Norristown (United States) (AFP)

The US jury tasked with finding Bill Cosby guilty or innocent of committing sexual assault announced Thursday that they were deadlocked, as frustrations mounted among alleged victims.

The 79-year-old pioneering black actor could face the rest of his life in prison if convicted on three counts of aggravated indecent assault for allegedly drugging and molesting a woman at his Philadelphia home in January 2004.

The 12-member jury, who were selected 300 miles (480 kilometers) away from the trial in Norristown, Pennsylvania, have now been sequestered for 10 days in one of the biggest US celebrity trials in years.

On Thursday they informed the court after nearly 30 hours of deliberations that they were deadlocked on reaching a unanimous decision.

Judge Steve O'Neill however instructed them to return to their chamber to continue deliberations.

If the seven-man, five-woman panel ultimately remains unable to reach a verdict, O'Neill will be forced to declare a hung jury, leaving the prosecution with the option of requesting a re-trial.

Around 60 women have publicly accused the legendary entertainer of being a serial sexual predator in remarkably similar accusations that span four decades, ending his career and pulverizing his reputation.

This trial concerns the allegations of just one woman -- Andrea Constand -- as under US law, most of the alleged abuse happened too long ago to prosecute.

Several of Cosby's accusers were on tenterhooks Thursday in the corridors of the Montgomery County Court House, anxiously awaiting a verdict.

- Hints from questions -

"I'm very frustrated. Extraordinarily frustrated," said Victoria Valentino, 74, a former Playboy playmate who says Cosby drugged and raped her in 1969.

It took a California panel 30 hours to acquit Michael Jackson of child sex abuse in 2005.

By comparison a Los Angeles jury acquitted American football star O.J. Simpson in four hours in 1995 of murdering his ex-wife Nicole Brown and her friend Ron Goldman.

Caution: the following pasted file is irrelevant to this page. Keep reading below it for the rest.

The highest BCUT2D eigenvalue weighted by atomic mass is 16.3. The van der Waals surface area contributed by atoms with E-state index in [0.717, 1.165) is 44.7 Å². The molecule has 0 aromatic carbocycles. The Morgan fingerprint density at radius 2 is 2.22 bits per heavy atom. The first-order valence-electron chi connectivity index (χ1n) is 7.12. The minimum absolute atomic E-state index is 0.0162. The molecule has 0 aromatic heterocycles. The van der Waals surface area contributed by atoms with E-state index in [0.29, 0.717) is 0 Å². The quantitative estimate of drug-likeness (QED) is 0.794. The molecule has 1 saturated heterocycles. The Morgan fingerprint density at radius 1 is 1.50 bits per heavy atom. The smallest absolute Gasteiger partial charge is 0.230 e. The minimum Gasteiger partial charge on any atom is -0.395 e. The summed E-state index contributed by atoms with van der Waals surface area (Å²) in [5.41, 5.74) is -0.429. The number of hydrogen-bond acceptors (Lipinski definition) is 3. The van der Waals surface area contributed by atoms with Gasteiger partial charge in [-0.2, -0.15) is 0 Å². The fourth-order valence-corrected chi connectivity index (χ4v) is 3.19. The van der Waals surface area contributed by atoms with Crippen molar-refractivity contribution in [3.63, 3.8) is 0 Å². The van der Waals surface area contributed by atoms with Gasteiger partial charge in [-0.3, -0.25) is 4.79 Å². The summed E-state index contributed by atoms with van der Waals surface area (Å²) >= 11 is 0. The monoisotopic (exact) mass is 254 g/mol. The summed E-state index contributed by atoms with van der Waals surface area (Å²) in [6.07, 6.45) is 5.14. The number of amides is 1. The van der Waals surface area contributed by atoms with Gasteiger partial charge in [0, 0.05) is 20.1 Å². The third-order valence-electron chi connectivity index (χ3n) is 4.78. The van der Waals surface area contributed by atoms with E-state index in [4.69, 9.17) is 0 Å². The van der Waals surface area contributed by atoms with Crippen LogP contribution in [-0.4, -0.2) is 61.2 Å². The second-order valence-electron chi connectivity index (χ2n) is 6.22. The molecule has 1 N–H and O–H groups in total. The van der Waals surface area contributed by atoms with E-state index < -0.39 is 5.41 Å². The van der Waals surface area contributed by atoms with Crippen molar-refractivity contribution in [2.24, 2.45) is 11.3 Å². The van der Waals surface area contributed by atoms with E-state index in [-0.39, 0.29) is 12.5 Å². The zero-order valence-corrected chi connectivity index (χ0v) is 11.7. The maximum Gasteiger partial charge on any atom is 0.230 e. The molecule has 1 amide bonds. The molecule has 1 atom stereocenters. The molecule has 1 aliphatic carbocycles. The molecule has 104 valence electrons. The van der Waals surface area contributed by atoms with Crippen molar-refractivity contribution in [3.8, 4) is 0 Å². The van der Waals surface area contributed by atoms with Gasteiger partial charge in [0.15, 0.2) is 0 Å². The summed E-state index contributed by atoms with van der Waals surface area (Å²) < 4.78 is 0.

Cosby himself has appeared almost serene, exhibiting no outward sign of fatigue, frustration or impatience.

During breaks, and his comings and goings from the court house, the former TV star flashed a smile and exchanged pleasantries with representatives.

Outside in the street, a handful of onlookers have shouted out support as he has passed by, to which he has responded with a word or gesture.

Yet the trial marks a crushing fall from grace for an entertainer for decades loved by millions as "America's Dad" for his seminal role as a lovable father and obstetrician on hit TV series "The Cosby Show."

In closing statements, the prosecution portrayed the actor as a sexual predator who deliberately drugged 44-year-old Canadian Constand so she would be unable to resist his advances at his Philadelphia home.

Cosby refused to testify and his lawyers called just one witness, a police detective, before resting their case in minutes on Monday.

- Elephant in room -

If convicted Cosby faces a maximum penalty of 10 years in jail and a $25,000 fine on each charge. But there is no mandatory minimum, meaning that the judge overseeing the case could also allow him to walk free.

Nothing has filtered out about the state of the deliberations, with only hints to be gleaned from questions they have asked judge O'Neill.

They appear to have been drilling down into the testimony, asking the judge to re-read statements from Constand and the police, as well as Cosby's original deposition in 2005, in order to compare the he-said, she-said allegations.

"Many of us think there's one holdout keeping things from moving forward," Valentino told AFP.

If Cosby is convicted, even on one count, prosecutors will probably petition for his $1 million bail to be overturned so that he be taken into custody immediately.

Valentino says she is prepared for anything, even an acquittal. Neither does she believe "there's ever closure in trauma."

But she says she is grateful that the Cosby case has revived conversation about rape and consent, which she sees as a kind of victory.

"It was the elephant in the room. It was there but nobody really wanted to talk about it. And now people are speaking out," she told AFP.

"It makes you think that if nothing is resolved here in a positive way at least there's been some transformation in society thanks to the conversation."

Agence France-Presse

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